I have been listening to The Fighter Pilot Podcast because my fantasy career would have been to fly a jet fighter plane (not even remotely possible, given my constitution). I learned that when an aircraft accident occurs, a mishap board is convened, not to assign blame but to try to learn what went wrong and avoid another mishap.
We should apply the same process to medical practices that were once considered good medical practice, but later were deemed undesirable. The liberal prescribing of high-dose chronic opioids is a good example.
When I began medical school in 1976, many things we now take for granted did not yet exist: computerized tomography and magnetic resonance imaging scans, effective medications for peptic ulcer disease and viral hepatitis, laparoscopic surgery, monoclonal antibody therapies, third-generation cephalosporins, the diagnosis of human immunodeficiency virus and its therapies, and on and on.
The chronic administration of opioid pain relievers would also be on that list. In the fullness of time, we have all realized that prescribing opioids over the long term in high doses for chronic pain was a bad idea. I have given a lot of thought to the question of how We—the medical profession and society in general—could have gotten this so wrong.
Blaming pharmaceutical companies for what happened is very much in vogue, and no doubt they deserve some of that opprobrium. However, in my view, that is a vast oversimplification of what happened. Although I recognize that physicians are unconsciously influenced by the pharmaceutical industry, I believe those of us who prescribed chronic opioids did so because we thought we were acting in the best interests of our patients.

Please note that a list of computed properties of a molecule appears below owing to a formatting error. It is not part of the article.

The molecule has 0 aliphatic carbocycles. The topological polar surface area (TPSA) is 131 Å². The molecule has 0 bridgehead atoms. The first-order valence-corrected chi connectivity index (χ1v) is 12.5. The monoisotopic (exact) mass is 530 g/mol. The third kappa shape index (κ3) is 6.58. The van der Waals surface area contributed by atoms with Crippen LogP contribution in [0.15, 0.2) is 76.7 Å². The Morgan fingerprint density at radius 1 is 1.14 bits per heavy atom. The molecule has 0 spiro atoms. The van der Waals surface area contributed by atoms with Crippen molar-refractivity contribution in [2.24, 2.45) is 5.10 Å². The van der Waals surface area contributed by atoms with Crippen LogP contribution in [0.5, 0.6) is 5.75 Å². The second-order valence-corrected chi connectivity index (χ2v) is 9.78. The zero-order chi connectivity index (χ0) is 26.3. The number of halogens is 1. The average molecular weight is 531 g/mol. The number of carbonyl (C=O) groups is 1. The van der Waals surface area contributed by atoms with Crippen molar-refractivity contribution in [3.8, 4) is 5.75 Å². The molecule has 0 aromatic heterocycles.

A Complicated Situation
What follows is my personal recollection of how this complicated situation evolved over several decades. I think it is critical that those trained in the past 10 years or so understand how this story unfolded: “What were they thinking?”
Before and during medical school, I understood that administration of opioids for short courses was appropriate for post-surgical pain or trauma. As a teen, I had several painful kidney surgeries and learned that a shot of meperidine could dramatically relieve severe pain within a few minutes.
My first encounter with chronic use by a patient was in the fall of 1980, during my medical internship. A slight, elderly lady with advanced multiple myeloma was hospitalized under my care; her oncologist had prescribed methadone for severe bone pain. One morning when we could not awaken her, we realized that her methadone levels had accumulated to toxic levels. After we administered naloxone, she woke up, and this sweet little old lady briefly became a raving maniac.